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    Savannah Business Journal

    Feb. 20 - New report on working conditions in port trucking released, part of efforts to reduce independent contractors

    Category: Ports & Transportation

    Savannah Business Journal Special Report

    Feb. 20, 2014 – Unions and supporters of higher wages for Savannah area truckers, are calling attention to a report released Tuesday, “The Big Rig Overhaul,” a report released by the National Employment Law Project (NELP), Los Angeles Alliance for a New Economy (LAANE), and Change to Win Strategic Organizing Center (CtW). 

    The report states that the U.S. port trucking industry is using an “illegal business model that pervades the U.S. port trucking industry – misclassification of drivers as “independent contractors.”

    “This industry-wide scam has transformed once good, middle-class union jobs into ‘sweatshops on wheels,’ whereby so-called ‘independent’ drivers are victims of massive wage theft and systematically denied bedrock labor protections and workplace benefits,” according to the groups.

    “More than 75,000 U.S. port truck drivers haul goods such as Skechers Shoes, Walmart televisions, and Home Depot lumber from U.S. seaports to railheads and retailers’ distribution centers. The research presented in The Big Rig Overhaul confirms with startling clarity that the “dire working conditions” of port truck drivers are directly related to their misclassification as “independent contractors.” The authors conservatively estimate that misclassified drivers are victims of wage theft “amounting to $5,072 per driver per month,” concluding that “total quantifiable costs of misclassification nationally – tax losses plus wage and hour violations – run to $1.4 billion annually with non-quantified costs likely exceeding the figure significantly,” the groups said in a joint press release.

    In June 2031, several hundred Savannah port drivers, elected officials, environmental activists, clergy and community members gathered together for the ‘Stand Up For Savannah Community Forum’ to address the occupational hardship they and the community endures due to misclassification.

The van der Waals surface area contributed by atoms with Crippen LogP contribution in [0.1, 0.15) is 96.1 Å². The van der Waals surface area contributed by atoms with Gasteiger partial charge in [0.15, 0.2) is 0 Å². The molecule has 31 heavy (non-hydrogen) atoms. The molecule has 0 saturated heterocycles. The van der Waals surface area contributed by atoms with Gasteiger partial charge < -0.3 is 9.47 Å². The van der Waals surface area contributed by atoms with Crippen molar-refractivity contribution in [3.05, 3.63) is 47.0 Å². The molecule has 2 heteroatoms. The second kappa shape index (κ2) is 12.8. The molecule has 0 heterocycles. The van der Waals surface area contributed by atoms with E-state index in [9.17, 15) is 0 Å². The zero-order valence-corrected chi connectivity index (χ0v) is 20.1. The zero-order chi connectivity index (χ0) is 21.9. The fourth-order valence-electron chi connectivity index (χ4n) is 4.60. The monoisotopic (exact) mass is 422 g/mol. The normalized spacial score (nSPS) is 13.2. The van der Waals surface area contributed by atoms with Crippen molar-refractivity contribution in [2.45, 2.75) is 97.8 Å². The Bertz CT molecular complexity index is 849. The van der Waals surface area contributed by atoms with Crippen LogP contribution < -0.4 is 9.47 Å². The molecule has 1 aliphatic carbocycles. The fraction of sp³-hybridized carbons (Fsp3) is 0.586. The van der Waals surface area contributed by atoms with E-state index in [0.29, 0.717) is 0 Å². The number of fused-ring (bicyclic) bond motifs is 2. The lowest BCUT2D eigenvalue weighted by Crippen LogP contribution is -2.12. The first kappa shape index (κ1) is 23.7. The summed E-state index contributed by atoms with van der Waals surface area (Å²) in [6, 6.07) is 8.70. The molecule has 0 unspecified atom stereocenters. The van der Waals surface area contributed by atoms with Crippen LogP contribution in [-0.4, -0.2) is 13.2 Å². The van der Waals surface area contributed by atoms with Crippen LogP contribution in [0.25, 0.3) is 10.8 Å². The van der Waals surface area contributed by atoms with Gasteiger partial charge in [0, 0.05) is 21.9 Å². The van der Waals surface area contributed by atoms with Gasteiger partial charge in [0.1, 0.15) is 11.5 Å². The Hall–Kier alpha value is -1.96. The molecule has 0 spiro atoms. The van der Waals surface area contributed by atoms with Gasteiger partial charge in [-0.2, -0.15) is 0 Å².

“Every single week we have to make tough decisions. Some decision, we shouldn’t have to make. We shouldn’t have to wonder if we’ll have enough money to put food in the refrigerator for the rest of the week,” said Savannah port truck driver Lewis Grant this week. Since the forum, drivers have successfully introduced a Senate resolution addressing misclassification of independent contractors, and port trucking companies dodging of taxes and employee benefits for drivers.

    The International Brotherhood of Teamsters’ Port Division, which has been leading the fight to classify port truck drivers as employees, states that the Teamsters have helped more than 100 drivers file individual claims for wage theft with the California Division of Labor Standards Enforcement (DLSE), and supported misclassified drivers at one company – Pac 9 Transportation – who engaged in an historic Unfair Labor Practice strike in November 2013, claiming harassment and intimidation related to their DLSE claims.

    Two misclassified drivers who haul shoes for Skechers were unlawfully fired in January for filing claims for wage theft and have filed Unfair Labor Practice charges against their employer, according to the union.

    “Port trucking companies that misclassify their drivers are facing huge liabilities for their illegal schemes and are desperate to reduce their exposure,” according to Fred Potter, International Vice President at Large and Director of the Port Division, International Brotherhood of Teamsters. “In desperation, they are harassing, intimidating, and even firing drivers who have filed claims with the government. The industry will be held accountable; the days of a lawless industry are over. "We look forward to the day when the port trucking companies that misclassify their drivers modernize their business practices to comply with local, state, and federal laws and respect the rights of their employees.”

    The Teamsters believe that port trucking companies are currently liable for an estimated $850 million in wages per year in California alone. “Nationally, the total cost of lost tax revenue, compounded with violations of wage and hour laws soars to $1.4 billion annually,” according to the Teamsters.

    The organizations are working for the passage of the Payroll Fraud Prevention Act, the Clean Ports Act of 2013, and the Fair Playing Field Act of 2012, believing the legislation will in part, remedy legal conditions of employee misclassification “and the resulting toll on working people in America.”

    In November, the U.S. Senate Subcommittee hearing took place on Payroll Fraud: Targeting Bad Actors Hurting Workers and Businesses, sponsored by Senator sRobert P. Casey, Jr. (D-PA), Tom Harkin (IA) and Sherrod Brown (D-OH). They introduced the Payroll Fraud Protection Act of 2013 (S. 1687), a bill that would “hold employers accountable” for independent contractor misclassification. The bill is now with the Senate Committee on Health, Education, Labor, and Pensions. 

    The hearing occurred just days after the Department of Labor (DOL) sent its proposed Worker Classification Survey to the Office of Management and Budget (OMB) for review and approval. The survey will provide the groundwork for the future “right-to-know” rule that would amend an employer’s recordkeeping requirements under the Fair Labor Standards Act (FLSA) to provide employees with greater information about their employment status. For more information on these bills, go to

    The Big Rig Overhaul report is available at

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